A westerner named Casey, studying Ninjutsu in Japan, is asked by the Sensei to return to New York to protect the legendary Yoroi Bitsu, an armored chest that contains the weapons of the last Koga Ninja.
Retired mixed martial artist Wes "The Jailor" Baylor (Scott Adkins) can't refuse a million-dollar purse he's offered for one final bout in Myanmar. But when he arrives for the fight, he ... See full summary »
A former US Federal Agent must abandon the witness protection program and come out of hiding when his London home is invaded in error due to a wrong address. When the event ends with ... See full summary »
Casey, a Westerner studies Ninjitsu in Japan. And in their Master's possession is an Ninja armor with some legendary weapons which goes to a deserving person. Masazuka, another student thinks he is that person but the Master has an affinity for Casey. One day Masazuka attacks Casey and Casey defends himself scarring Masazuka. Masazuka would be banished. He would then become an assassin, who works for a group criminals called The Ring. Masazuka would return demanding the armor but the Master still refuses. The Master tells Casey and his daughter, Namiko to take the armor to America were it can be kept from Masazuka. After killing the Master, Masazuka follows them to Anmerica and tries to get it. Casey is erroneously arrested for crimes committed by Masazuka. He eventually abducts Namiko and demands turn the armor to him. Casey tells him if he wants he'll have to fight him for it.Written by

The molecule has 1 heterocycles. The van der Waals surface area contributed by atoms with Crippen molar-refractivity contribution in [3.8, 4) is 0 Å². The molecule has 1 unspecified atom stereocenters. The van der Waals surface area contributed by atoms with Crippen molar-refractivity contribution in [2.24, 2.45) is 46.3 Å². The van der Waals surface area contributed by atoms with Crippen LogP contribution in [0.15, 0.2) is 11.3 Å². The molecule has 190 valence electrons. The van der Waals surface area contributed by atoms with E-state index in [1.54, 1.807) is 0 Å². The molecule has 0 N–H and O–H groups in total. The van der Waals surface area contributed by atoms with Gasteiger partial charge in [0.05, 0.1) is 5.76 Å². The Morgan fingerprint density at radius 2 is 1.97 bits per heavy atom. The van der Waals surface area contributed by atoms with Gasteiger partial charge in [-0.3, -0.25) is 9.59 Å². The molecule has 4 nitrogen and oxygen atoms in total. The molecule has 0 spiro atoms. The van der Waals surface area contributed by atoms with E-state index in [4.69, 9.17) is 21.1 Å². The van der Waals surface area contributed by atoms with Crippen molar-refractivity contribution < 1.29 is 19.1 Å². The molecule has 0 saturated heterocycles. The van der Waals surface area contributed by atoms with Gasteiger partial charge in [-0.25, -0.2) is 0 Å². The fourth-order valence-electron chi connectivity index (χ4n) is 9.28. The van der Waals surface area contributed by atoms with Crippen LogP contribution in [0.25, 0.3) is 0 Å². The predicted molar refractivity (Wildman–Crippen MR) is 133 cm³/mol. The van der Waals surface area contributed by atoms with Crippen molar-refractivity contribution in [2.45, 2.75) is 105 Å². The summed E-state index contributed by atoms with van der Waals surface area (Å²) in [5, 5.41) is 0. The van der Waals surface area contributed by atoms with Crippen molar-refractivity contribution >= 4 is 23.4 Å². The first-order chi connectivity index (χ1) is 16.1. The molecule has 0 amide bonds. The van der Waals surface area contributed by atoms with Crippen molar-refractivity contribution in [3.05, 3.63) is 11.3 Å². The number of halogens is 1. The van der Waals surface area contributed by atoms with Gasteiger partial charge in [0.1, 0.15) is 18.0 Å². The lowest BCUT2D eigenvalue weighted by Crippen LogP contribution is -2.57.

Fumio Demura, who choreographed the fighting for the Karate Kid series as well as doubled Pat Morita, makes a brief appearance in the film. See more »
Masazuka faces Casey during their first fight with his bokken in his right hand. This is not correct form when facing an opponent as it precludes rapid drawing of the weapon and striking. The students (including Masazuka) sit correctly at the start of this sequence with the weapon on their right hand side to signal that they do not have hostile intent, whereas Masazuka keeps his weapon in his right hand after rising. This is evident when he must rapidly shift hands before the fight begins. See more »
Not a great film by any means, but Scott Adkins is a thing of beauty
The plot is pretty weak in this movie, and lacks a really intense story, despite trying so hard to be intense. It gets by on some incredible fights with Scott Adkins, and quite frankly, I bet I'm not alone when it comes to people watching this movie, simply because of Adkins. It starts off a little slowly in the first half. Tsuyoshi Ihara provides some great intensity, and some good villainy, but it lacked the proper excitement for me. Once the second half begins, things really begin to heat up. The action is so strong, you tend to block out the average story. If Adkins's subway fight sequence isn't enough for you, then Adkins's going completely ballistic in the finale, by making many martial artists look foolish will definitely hit the spot. This guy is incredible, and if given the chance, he could be the action star the genre has lacked since the heyday of the 80's action heroes. I wouldn't call it a great performance, but he acquits himself decently. If you're not blown away by some of Adkins's moves, I really question your judgment. His love story with Mika Hijii isn't anything groundbreaking, but it's moving enough. Speaking of Mika Hijii, she's far from a damsel in distress. Not only does this woman kick major ass, but she takes a beating like a champ. I cringed in some of those scenes, but she held her own big time. It's pretty violent, if you like that sort of thing. I personally like violence. The finale is a bit over the top with the dramatics, but it does the job
Final Thoughts: See it for some of the terrific action scenes. Scott Adkins won't let you down. As long as you keep in mind that it's not a great movie, you should be able to find mild enjoyment. I didn't mind it. I'm actually curious about the upcoming sequel
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